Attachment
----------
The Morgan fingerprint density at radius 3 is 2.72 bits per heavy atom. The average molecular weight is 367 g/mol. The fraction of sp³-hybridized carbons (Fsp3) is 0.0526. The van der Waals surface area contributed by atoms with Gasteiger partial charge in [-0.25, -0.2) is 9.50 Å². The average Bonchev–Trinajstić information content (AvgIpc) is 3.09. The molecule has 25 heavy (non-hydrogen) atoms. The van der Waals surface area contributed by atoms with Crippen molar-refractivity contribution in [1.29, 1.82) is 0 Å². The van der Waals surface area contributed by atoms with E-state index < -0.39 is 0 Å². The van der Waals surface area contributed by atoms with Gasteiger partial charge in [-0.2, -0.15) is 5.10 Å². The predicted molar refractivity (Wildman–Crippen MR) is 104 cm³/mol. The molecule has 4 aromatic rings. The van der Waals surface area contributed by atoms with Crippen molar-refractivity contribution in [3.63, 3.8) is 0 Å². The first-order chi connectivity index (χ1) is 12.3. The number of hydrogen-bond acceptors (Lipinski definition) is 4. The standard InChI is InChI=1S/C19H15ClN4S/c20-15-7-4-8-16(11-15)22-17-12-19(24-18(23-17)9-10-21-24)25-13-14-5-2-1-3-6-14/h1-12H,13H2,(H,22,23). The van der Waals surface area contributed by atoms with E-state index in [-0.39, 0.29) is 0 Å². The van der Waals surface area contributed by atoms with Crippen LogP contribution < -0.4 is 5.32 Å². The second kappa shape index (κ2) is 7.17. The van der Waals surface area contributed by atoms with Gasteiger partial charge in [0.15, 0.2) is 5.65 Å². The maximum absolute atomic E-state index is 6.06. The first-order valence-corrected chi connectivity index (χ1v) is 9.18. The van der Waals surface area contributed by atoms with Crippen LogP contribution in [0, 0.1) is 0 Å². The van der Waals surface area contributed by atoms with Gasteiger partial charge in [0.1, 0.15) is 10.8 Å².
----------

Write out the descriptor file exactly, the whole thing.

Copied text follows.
The Morgan fingerprint density at radius 3 is 2.72 bits per heavy atom. The average molecular weight is 367 g/mol. The fraction of sp³-hybridized carbons (Fsp3) is 0.0526. The van der Waals surface area contributed by atoms with Gasteiger partial charge in [-0.25, -0.2) is 9.50 Å². The average Bonchev–Trinajstić information content (AvgIpc) is 3.09. The molecule has 25 heavy (non-hydrogen) atoms. The van der Waals surface area contributed by atoms with Crippen molar-refractivity contribution in [1.29, 1.82) is 0 Å². The van der Waals surface area contributed by atoms with E-state index < -0.39 is 0 Å². The van der Waals surface area contributed by atoms with Gasteiger partial charge in [-0.2, -0.15) is 5.10 Å². The predicted molar refractivity (Wildman–Crippen MR) is 104 cm³/mol. The molecule has 4 aromatic rings. The van der Waals surface area contributed by atoms with Crippen molar-refractivity contribution in [3.63, 3.8) is 0 Å². The first-order chi connectivity index (χ1) is 12.3. The number of hydrogen-bond acceptors (Lipinski definition) is 4. The standard InChI is InChI=1S/C19H15ClN4S/c20-15-7-4-8-16(11-15)22-17-12-19(24-18(23-17)9-10-21-24)25-13-14-5-2-1-3-6-14/h1-12H,13H2,(H,22,23). The van der Waals surface area contributed by atoms with E-state index in [-0.39, 0.29) is 0 Å². The van der Waals surface area contributed by atoms with Crippen LogP contribution < -0.4 is 5.32 Å². The second kappa shape index (κ2) is 7.17. The van der Waals surface area contributed by atoms with Gasteiger partial charge in [0.15, 0.2) is 5.65 Å². The maximum absolute atomic E-state index is 6.06. The first-order valence-corrected chi connectivity index (χ1v) is 9.18. The van der Waals surface area contributed by atoms with Crippen LogP contribution in [0, 0.1) is 0 Å². The van der Waals surface area contributed by atoms with Gasteiger partial charge in [0.1, 0.15) is 10.8 Å².